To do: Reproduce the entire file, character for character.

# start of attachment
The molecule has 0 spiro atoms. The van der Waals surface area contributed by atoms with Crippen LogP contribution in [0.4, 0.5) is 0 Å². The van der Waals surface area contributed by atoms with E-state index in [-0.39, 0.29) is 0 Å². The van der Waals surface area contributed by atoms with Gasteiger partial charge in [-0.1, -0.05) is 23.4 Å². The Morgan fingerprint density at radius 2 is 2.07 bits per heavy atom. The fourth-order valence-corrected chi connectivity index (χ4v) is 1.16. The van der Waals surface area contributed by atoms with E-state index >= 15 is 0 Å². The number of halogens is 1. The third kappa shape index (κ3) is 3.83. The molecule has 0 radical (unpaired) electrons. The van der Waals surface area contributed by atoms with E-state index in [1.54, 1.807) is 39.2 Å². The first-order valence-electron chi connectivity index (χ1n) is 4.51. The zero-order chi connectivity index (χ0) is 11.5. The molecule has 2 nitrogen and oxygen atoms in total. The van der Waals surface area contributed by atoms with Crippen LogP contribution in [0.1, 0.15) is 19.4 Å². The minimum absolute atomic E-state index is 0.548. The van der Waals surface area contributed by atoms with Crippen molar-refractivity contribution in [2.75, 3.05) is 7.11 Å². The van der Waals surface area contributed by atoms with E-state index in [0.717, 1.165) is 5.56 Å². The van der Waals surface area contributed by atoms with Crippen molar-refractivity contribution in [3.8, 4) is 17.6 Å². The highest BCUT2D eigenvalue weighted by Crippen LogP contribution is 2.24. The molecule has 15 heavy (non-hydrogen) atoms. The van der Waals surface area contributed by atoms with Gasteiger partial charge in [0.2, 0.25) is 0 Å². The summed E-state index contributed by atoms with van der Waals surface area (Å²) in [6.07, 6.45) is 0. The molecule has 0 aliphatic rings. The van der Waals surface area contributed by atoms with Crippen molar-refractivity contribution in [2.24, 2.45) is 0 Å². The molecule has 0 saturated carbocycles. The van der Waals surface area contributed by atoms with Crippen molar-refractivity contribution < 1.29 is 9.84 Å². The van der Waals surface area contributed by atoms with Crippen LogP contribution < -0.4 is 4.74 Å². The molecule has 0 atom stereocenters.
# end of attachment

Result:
The molecule has 0 spiro atoms. The van der Waals surface area contributed by atoms with Crippen LogP contribution in [0.4, 0.5) is 0 Å². The van der Waals surface area contributed by atoms with E-state index in [-0.39, 0.29) is 0 Å². The van der Waals surface area contributed by atoms with Gasteiger partial charge in [-0.1, -0.05) is 23.4 Å². The Morgan fingerprint density at radius 2 is 2.07 bits per heavy atom. The fourth-order valence-corrected chi connectivity index (χ4v) is 1.16. The van der Waals surface area contributed by atoms with E-state index >= 15 is 0 Å². The number of halogens is 1. The third kappa shape index (κ3) is 3.83. The molecule has 0 radical (unpaired) electrons. The van der Waals surface area contributed by atoms with E-state index in [1.54, 1.807) is 39.2 Å². The first-order valence-electron chi connectivity index (χ1n) is 4.51. The zero-order chi connectivity index (χ0) is 11.5. The molecule has 2 nitrogen and oxygen atoms in total. The van der Waals surface area contributed by atoms with Crippen LogP contribution in [0.1, 0.15) is 19.4 Å². The minimum absolute atomic E-state index is 0.548. The van der Waals surface area contributed by atoms with Crippen molar-refractivity contribution in [2.75, 3.05) is 7.11 Å². The van der Waals surface area contributed by atoms with E-state index in [0.717, 1.165) is 5.56 Å². The van der Waals surface area contributed by atoms with Crippen molar-refractivity contribution in [3.8, 4) is 17.6 Å². The highest BCUT2D eigenvalue weighted by Crippen LogP contribution is 2.24. The molecule has 15 heavy (non-hydrogen) atoms. The van der Waals surface area contributed by atoms with Gasteiger partial charge in [0.2, 0.25) is 0 Å². The summed E-state index contributed by atoms with van der Waals surface area (Å²) in [6.07, 6.45) is 0. The molecule has 0 aliphatic rings. The van der Waals surface area contributed by atoms with Crippen molar-refractivity contribution in [2.24, 2.45) is 0 Å². The molecule has 0 saturated carbocycles. The van der Waals surface area contributed by atoms with Crippen molar-refractivity contribution < 1.29 is 9.84 Å². The van der Waals surface area contributed by atoms with Crippen LogP contribution < -0.4 is 4.74 Å². The molecule has 0 atom stereocenters.